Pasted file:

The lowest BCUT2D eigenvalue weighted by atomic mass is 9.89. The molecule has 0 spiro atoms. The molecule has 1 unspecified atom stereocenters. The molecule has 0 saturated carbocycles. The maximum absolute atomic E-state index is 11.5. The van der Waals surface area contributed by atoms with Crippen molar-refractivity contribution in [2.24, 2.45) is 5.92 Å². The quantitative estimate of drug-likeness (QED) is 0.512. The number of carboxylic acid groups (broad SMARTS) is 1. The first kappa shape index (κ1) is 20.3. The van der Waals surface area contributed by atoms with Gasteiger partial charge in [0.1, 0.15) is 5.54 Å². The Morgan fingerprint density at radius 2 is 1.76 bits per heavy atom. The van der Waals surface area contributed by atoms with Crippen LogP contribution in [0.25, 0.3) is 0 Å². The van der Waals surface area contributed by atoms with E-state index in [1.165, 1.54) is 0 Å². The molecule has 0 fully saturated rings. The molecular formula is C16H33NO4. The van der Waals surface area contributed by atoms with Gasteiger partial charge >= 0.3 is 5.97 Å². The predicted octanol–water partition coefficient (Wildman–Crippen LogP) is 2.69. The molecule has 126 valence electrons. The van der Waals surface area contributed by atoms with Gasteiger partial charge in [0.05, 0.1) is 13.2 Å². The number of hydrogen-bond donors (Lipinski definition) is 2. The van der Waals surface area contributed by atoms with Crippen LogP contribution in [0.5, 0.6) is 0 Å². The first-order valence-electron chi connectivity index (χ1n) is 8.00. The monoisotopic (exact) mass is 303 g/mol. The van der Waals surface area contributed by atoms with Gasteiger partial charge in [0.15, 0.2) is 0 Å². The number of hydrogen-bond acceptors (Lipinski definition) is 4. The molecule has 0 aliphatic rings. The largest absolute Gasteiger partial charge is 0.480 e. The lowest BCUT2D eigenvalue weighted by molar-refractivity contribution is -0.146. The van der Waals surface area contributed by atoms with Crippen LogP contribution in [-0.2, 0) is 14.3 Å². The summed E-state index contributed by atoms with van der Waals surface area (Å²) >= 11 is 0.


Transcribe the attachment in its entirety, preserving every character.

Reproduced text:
The lowest BCUT2D eigenvalue weighted by atomic mass is 9.89. The molecule has 0 spiro atoms. The molecule has 1 unspecified atom stereocenters. The molecule has 0 saturated carbocycles. The maximum absolute atomic E-state index is 11.5. The van der Waals surface area contributed by atoms with Crippen molar-refractivity contribution in [2.24, 2.45) is 5.92 Å². The quantitative estimate of drug-likeness (QED) is 0.512. The number of carboxylic acid groups (broad SMARTS) is 1. The first kappa shape index (κ1) is 20.3. The van der Waals surface area contributed by atoms with Gasteiger partial charge in [0.1, 0.15) is 5.54 Å². The Morgan fingerprint density at radius 2 is 1.76 bits per heavy atom. The van der Waals surface area contributed by atoms with Crippen LogP contribution in [0.25, 0.3) is 0 Å². The van der Waals surface area contributed by atoms with E-state index in [1.165, 1.54) is 0 Å². The molecule has 0 fully saturated rings. The molecular formula is C16H33NO4. The van der Waals surface area contributed by atoms with Gasteiger partial charge >= 0.3 is 5.97 Å². The predicted octanol–water partition coefficient (Wildman–Crippen LogP) is 2.69. The molecule has 126 valence electrons. The van der Waals surface area contributed by atoms with Gasteiger partial charge in [0.05, 0.1) is 13.2 Å². The number of hydrogen-bond donors (Lipinski definition) is 2. The van der Waals surface area contributed by atoms with Crippen LogP contribution in [0.5, 0.6) is 0 Å². The first-order valence-electron chi connectivity index (χ1n) is 8.00. The monoisotopic (exact) mass is 303 g/mol. The van der Waals surface area contributed by atoms with Gasteiger partial charge in [0.15, 0.2) is 0 Å². The number of hydrogen-bond acceptors (Lipinski definition) is 4. The molecule has 0 aliphatic rings. The largest absolute Gasteiger partial charge is 0.480 e. The lowest BCUT2D eigenvalue weighted by molar-refractivity contribution is -0.146. The van der Waals surface area contributed by atoms with Crippen LogP contribution in [-0.2, 0) is 14.3 Å². The summed E-state index contributed by atoms with van der Waals surface area (Å²) >= 11 is 0.